I knew I’d grow old with this man. What I didn’t know was how we’d get to that point without killing each other.
We’ve had some rough years—like almost all of them. Of the twenty years we’ve been together, I can count five that were (what I would consider) good years, but even in those “good” years, my mother died, his step-father died, and my dad was diagnosed with terminal cancer. So maybe good and bad are labels we shouldn’t apply to the years. Are there people out there who live a year, any year, without hard things happening? Maybe. I don’t know. That’s not how our life looks.
I spent the first twenty years of my life in one place and seven months after I met Phil, I packed everything I had and moved to Missouri with him. We lived in his mom’s attic. She wasn’t fond of me. His step-father liked me less and his grandmother wouldn’t even call me by my name for the first five years we were together. While living there, we had the most horrible knock-down-drag-out-roll-in-the-mud fight. I almost left him. We had so much mud in our clothes, we had to throw them away. And Phil’s wardrobe isn’t cheap. On our anniversary one year, Phil’s mom gave me the earring I’d lost in her yard while rolling around fighting.
We moved in with a friend of Phil’s after a fight between his parents and him. It was a dilapidated, filthy place. Then I found what I thought was the perfect place for us. A mobile home on quite a few acres and the owner who rented to us would give Phil hunting rights. The place was full of mice. Phil played roof pinball with his cattle prod and we’d spend hours laughing at the ting-ting-ting sound of the mice bouncing off the inside of the tin roof. While we lived in that place, we had the absolute worst fight of our entire marriage. I was working eighty hours a week and exhaustion doesn’t even come close to explaining how tired I was. I got home one night and thought he was sleeping, but he was at the kitchen table, in the dark, drinking whiskey. I still remember every moment of that night. As was my defense from having been physically abused by my dad, I resorted to physical fighting and it really didn’t end well for me. I was leaving him that time. But I didn’t have the money to drive back to Indiana and I needed to wait until payday. We ended up talking and making promises to each other that were very difficult to keep, but we kept them.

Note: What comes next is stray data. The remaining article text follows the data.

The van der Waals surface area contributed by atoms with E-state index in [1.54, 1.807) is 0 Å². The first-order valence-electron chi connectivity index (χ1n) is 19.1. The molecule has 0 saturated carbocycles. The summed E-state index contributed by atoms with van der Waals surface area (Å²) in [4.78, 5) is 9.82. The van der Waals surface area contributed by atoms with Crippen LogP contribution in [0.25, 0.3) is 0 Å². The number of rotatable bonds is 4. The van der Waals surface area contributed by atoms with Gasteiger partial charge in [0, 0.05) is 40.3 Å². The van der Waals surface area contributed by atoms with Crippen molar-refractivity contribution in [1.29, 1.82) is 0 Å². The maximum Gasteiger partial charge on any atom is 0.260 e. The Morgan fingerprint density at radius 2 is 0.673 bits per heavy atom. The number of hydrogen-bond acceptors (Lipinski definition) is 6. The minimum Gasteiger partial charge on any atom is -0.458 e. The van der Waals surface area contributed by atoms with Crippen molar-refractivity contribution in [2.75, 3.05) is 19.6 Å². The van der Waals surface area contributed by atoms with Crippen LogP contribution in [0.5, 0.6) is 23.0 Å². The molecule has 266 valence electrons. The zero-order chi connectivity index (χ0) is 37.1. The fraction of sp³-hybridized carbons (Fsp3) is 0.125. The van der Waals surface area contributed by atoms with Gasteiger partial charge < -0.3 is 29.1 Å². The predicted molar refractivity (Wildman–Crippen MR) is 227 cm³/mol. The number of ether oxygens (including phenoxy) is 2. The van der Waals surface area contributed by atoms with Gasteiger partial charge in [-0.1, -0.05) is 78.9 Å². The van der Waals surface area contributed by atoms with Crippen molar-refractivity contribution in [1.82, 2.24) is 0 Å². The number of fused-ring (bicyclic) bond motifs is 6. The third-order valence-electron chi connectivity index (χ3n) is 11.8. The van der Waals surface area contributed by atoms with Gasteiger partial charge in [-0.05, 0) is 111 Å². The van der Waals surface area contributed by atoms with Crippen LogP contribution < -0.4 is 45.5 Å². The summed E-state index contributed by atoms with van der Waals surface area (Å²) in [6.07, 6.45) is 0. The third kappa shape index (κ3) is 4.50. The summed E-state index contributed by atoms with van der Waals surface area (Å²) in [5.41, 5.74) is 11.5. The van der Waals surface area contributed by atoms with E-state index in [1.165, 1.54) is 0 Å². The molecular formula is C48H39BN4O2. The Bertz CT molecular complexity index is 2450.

Phil was an alcoholic and I was the daughter of a physically abusive man, a co-dependent woman, and the granddaughter of an alcoholic who lived across the alley from us with her father who sexually abused me. Phil’s biological dad died when Phil was just a year old, his mom was 17, his step-father was physically abusive, and Phil had his first child at 16 as well. I was an alcoholic, though I wouldn’t admit it and had pretty well quit drinking by then.
The dysfunction was normal to us.
After the fight that nearly ended us, we decided that we wanted to make things work. We’d not threaten to leave each other, we wouldn’t call each other names, and when we fought and argued, it would be fair. None of that is easy to do.
We made a decision to drive a semi over the road together because if Phil was driving a truck, he wasn’t drinking. That was likely one of the best decisions we made together. Those were years spent working very hard. Like you travel inside your city, we traveled our nation. We’d be in Jersey one day and LA two days later and then El Paso a day or so later. He drove while I slept and I drove while he slept. We had two meals a day together. We lived in a space the size of a small bathroom for six weeks at a time (and then I’d have to get off the truck to save us from destroying each other.)
His children were so young during this time. The situation with his ex-wife is what you can imagine a situation with an ex-wife is like. Things were constantly stressful. We didn’t get to see the kids near as much as we wanted to and the trucking lifestyle isn’t conducive to a white-picket-fence-happy-ending family life. And we’d decided that we’d like to try to get pregnant. I came off the road, we bought our own semi, our own mobile home on an acre of hay field (hello mice!) and I did get pregnant. But fuel prices shot up over $3/gallon for the first time in history and Phil was driving that stupid truck twenty-nine out of every thirty days and for six months I was in Missouri with no money, no gas in my vehicle, with a newborn who didn’t know his daddy, with a mother-in-law who drove within a mile of my house five days a week but only stopped once in six months for fifteen minutes. The only food I had was the food WIC allowed. I was afraid to drive anywhere because I had only enough gas in my vehicle for one trip to the emergency room in case something happened. Our refrigerated semi trailer broke down and Phil was home for a week (thank God!) but in that week, we accumulated an additional $10,000 in debt from him not working. I chose to breastfeed and had issues pumping because of a rare enzyme problem so we decided that I’d stay home. Between newborn Zane screaming and clinging constantly and bill collectors calling non-stop and Phil being gone, I was going insane.